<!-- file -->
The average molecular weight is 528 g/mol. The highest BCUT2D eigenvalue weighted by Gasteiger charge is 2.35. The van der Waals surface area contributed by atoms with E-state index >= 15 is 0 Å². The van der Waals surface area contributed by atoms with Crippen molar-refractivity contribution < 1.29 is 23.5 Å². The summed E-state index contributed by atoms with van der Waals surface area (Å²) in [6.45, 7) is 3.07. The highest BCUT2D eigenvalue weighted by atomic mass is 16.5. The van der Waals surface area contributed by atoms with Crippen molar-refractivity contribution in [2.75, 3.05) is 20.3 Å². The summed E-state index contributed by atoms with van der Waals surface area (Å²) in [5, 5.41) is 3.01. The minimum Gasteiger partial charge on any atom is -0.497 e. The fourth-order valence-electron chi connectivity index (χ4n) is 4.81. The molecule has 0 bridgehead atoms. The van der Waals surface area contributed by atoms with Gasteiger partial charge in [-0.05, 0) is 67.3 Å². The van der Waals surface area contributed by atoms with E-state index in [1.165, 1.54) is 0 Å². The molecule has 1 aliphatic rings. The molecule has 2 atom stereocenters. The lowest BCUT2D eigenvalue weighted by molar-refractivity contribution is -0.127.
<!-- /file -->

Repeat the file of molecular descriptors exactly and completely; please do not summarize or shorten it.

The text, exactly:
The average molecular weight is 528 g/mol. The highest BCUT2D eigenvalue weighted by Gasteiger charge is 2.35. The van der Waals surface area contributed by atoms with E-state index >= 15 is 0 Å². The van der Waals surface area contributed by atoms with Crippen molar-refractivity contribution < 1.29 is 23.5 Å². The summed E-state index contributed by atoms with van der Waals surface area (Å²) in [6.45, 7) is 3.07. The highest BCUT2D eigenvalue weighted by atomic mass is 16.5. The van der Waals surface area contributed by atoms with Crippen molar-refractivity contribution in [2.75, 3.05) is 20.3 Å². The summed E-state index contributed by atoms with van der Waals surface area (Å²) in [5, 5.41) is 3.01. The minimum Gasteiger partial charge on any atom is -0.497 e. The fourth-order valence-electron chi connectivity index (χ4n) is 4.81. The molecule has 0 bridgehead atoms. The van der Waals surface area contributed by atoms with Gasteiger partial charge in [-0.05, 0) is 67.3 Å². The van der Waals surface area contributed by atoms with E-state index in [1.165, 1.54) is 0 Å². The molecule has 1 aliphatic rings. The molecule has 2 atom stereocenters. The lowest BCUT2D eigenvalue weighted by molar-refractivity contribution is -0.127.